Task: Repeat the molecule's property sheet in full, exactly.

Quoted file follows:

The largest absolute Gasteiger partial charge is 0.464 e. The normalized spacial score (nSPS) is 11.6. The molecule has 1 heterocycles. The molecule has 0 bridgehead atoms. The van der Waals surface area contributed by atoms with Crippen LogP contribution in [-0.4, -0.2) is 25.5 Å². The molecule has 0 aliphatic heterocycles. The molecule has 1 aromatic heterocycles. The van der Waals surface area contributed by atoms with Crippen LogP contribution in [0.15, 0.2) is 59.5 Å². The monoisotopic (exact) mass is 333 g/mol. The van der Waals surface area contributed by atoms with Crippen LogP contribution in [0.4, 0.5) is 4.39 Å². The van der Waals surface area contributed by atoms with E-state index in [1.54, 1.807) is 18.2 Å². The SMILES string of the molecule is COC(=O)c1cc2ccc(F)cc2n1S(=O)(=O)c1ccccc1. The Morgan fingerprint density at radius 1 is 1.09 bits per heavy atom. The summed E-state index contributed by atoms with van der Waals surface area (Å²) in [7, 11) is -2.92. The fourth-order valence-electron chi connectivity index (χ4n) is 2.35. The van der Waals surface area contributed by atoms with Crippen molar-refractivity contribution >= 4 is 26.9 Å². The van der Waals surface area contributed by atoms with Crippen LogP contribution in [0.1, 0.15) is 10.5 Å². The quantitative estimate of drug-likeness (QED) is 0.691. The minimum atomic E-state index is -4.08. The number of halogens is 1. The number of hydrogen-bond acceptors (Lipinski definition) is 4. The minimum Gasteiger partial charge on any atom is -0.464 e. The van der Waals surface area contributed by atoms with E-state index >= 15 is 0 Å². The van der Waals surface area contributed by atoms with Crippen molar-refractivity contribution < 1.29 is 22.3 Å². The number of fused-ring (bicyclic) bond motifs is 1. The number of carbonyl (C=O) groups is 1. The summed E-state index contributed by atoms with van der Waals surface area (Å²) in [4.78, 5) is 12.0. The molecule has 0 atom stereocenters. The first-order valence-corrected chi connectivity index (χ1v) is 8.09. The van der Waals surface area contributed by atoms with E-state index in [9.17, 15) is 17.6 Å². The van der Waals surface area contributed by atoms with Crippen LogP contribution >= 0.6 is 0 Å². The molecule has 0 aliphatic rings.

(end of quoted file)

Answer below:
The largest absolute Gasteiger partial charge is 0.464 e. The normalized spacial score (nSPS) is 11.6. The molecule has 1 heterocycles. The molecule has 0 bridgehead atoms. The van der Waals surface area contributed by atoms with Crippen LogP contribution in [-0.4, -0.2) is 25.5 Å². The molecule has 0 aliphatic heterocycles. The molecule has 1 aromatic heterocycles. The van der Waals surface area contributed by atoms with Crippen LogP contribution in [0.15, 0.2) is 59.5 Å². The monoisotopic (exact) mass is 333 g/mol. The van der Waals surface area contributed by atoms with Crippen LogP contribution in [0.4, 0.5) is 4.39 Å². The van der Waals surface area contributed by atoms with E-state index in [1.54, 1.807) is 18.2 Å². The SMILES string of the molecule is COC(=O)c1cc2ccc(F)cc2n1S(=O)(=O)c1ccccc1. The Morgan fingerprint density at radius 1 is 1.09 bits per heavy atom. The summed E-state index contributed by atoms with van der Waals surface area (Å²) in [7, 11) is -2.92. The fourth-order valence-electron chi connectivity index (χ4n) is 2.35. The van der Waals surface area contributed by atoms with Crippen molar-refractivity contribution >= 4 is 26.9 Å². The van der Waals surface area contributed by atoms with Crippen LogP contribution in [0.1, 0.15) is 10.5 Å². The quantitative estimate of drug-likeness (QED) is 0.691. The minimum atomic E-state index is -4.08. The number of halogens is 1. The number of hydrogen-bond acceptors (Lipinski definition) is 4. The minimum Gasteiger partial charge on any atom is -0.464 e. The van der Waals surface area contributed by atoms with E-state index >= 15 is 0 Å². The van der Waals surface area contributed by atoms with Crippen molar-refractivity contribution < 1.29 is 22.3 Å². The number of fused-ring (bicyclic) bond motifs is 1. The number of carbonyl (C=O) groups is 1. The summed E-state index contributed by atoms with van der Waals surface area (Å²) in [4.78, 5) is 12.0. The molecule has 0 atom stereocenters. The first-order valence-corrected chi connectivity index (χ1v) is 8.09. The van der Waals surface area contributed by atoms with E-state index in [9.17, 15) is 17.6 Å². The van der Waals surface area contributed by atoms with Crippen LogP contribution >= 0.6 is 0 Å². The molecule has 0 aliphatic rings.